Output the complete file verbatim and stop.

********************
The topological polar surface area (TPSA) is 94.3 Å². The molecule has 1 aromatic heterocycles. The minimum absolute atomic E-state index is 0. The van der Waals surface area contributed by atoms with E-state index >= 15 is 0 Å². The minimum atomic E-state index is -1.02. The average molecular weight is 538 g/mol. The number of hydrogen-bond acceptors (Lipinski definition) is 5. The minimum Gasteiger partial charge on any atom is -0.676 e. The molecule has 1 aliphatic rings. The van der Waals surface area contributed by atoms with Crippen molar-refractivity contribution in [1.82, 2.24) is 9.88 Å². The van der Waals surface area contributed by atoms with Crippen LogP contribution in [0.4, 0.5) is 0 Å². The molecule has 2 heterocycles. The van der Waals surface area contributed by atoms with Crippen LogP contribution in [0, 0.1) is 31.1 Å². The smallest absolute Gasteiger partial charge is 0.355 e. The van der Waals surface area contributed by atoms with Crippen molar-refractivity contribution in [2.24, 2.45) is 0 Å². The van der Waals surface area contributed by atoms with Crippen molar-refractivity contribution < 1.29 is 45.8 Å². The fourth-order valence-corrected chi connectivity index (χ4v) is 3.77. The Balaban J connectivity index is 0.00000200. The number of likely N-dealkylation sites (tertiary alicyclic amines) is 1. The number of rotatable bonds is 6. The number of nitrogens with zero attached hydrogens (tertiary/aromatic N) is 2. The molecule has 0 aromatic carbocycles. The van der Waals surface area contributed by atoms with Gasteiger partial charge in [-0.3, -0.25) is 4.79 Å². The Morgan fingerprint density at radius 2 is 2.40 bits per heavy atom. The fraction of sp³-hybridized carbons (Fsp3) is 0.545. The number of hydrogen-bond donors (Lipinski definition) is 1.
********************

The topological polar surface area (TPSA) is 94.3 Å². The molecule has 1 aromatic heterocycles. The minimum absolute atomic E-state index is 0. The van der Waals surface area contributed by atoms with E-state index >= 15 is 0 Å². The minimum atomic E-state index is -1.02. The average molecular weight is 538 g/mol. The number of hydrogen-bond acceptors (Lipinski definition) is 5. The minimum Gasteiger partial charge on any atom is -0.676 e. The molecule has 1 aliphatic rings. The van der Waals surface area contributed by atoms with Crippen molar-refractivity contribution in [1.82, 2.24) is 9.88 Å². The van der Waals surface area contributed by atoms with Crippen LogP contribution in [0.4, 0.5) is 0 Å². The molecule has 2 heterocycles. The van der Waals surface area contributed by atoms with Crippen LogP contribution in [0, 0.1) is 31.1 Å². The smallest absolute Gasteiger partial charge is 0.355 e. The van der Waals surface area contributed by atoms with Crippen molar-refractivity contribution in [2.24, 2.45) is 0 Å². The van der Waals surface area contributed by atoms with Crippen molar-refractivity contribution < 1.29 is 45.8 Å². The fourth-order valence-corrected chi connectivity index (χ4v) is 3.77. The Balaban J connectivity index is 0.00000200. The number of likely N-dealkylation sites (tertiary alicyclic amines) is 1. The number of rotatable bonds is 6. The number of nitrogens with zero attached hydrogens (tertiary/aromatic N) is 2. The molecule has 0 aromatic carbocycles. The van der Waals surface area contributed by atoms with Gasteiger partial charge in [-0.3, -0.25) is 4.79 Å². The Morgan fingerprint density at radius 2 is 2.40 bits per heavy atom. The fraction of sp³-hybridized carbons (Fsp3) is 0.545. The number of hydrogen-bond donors (Lipinski definition) is 1.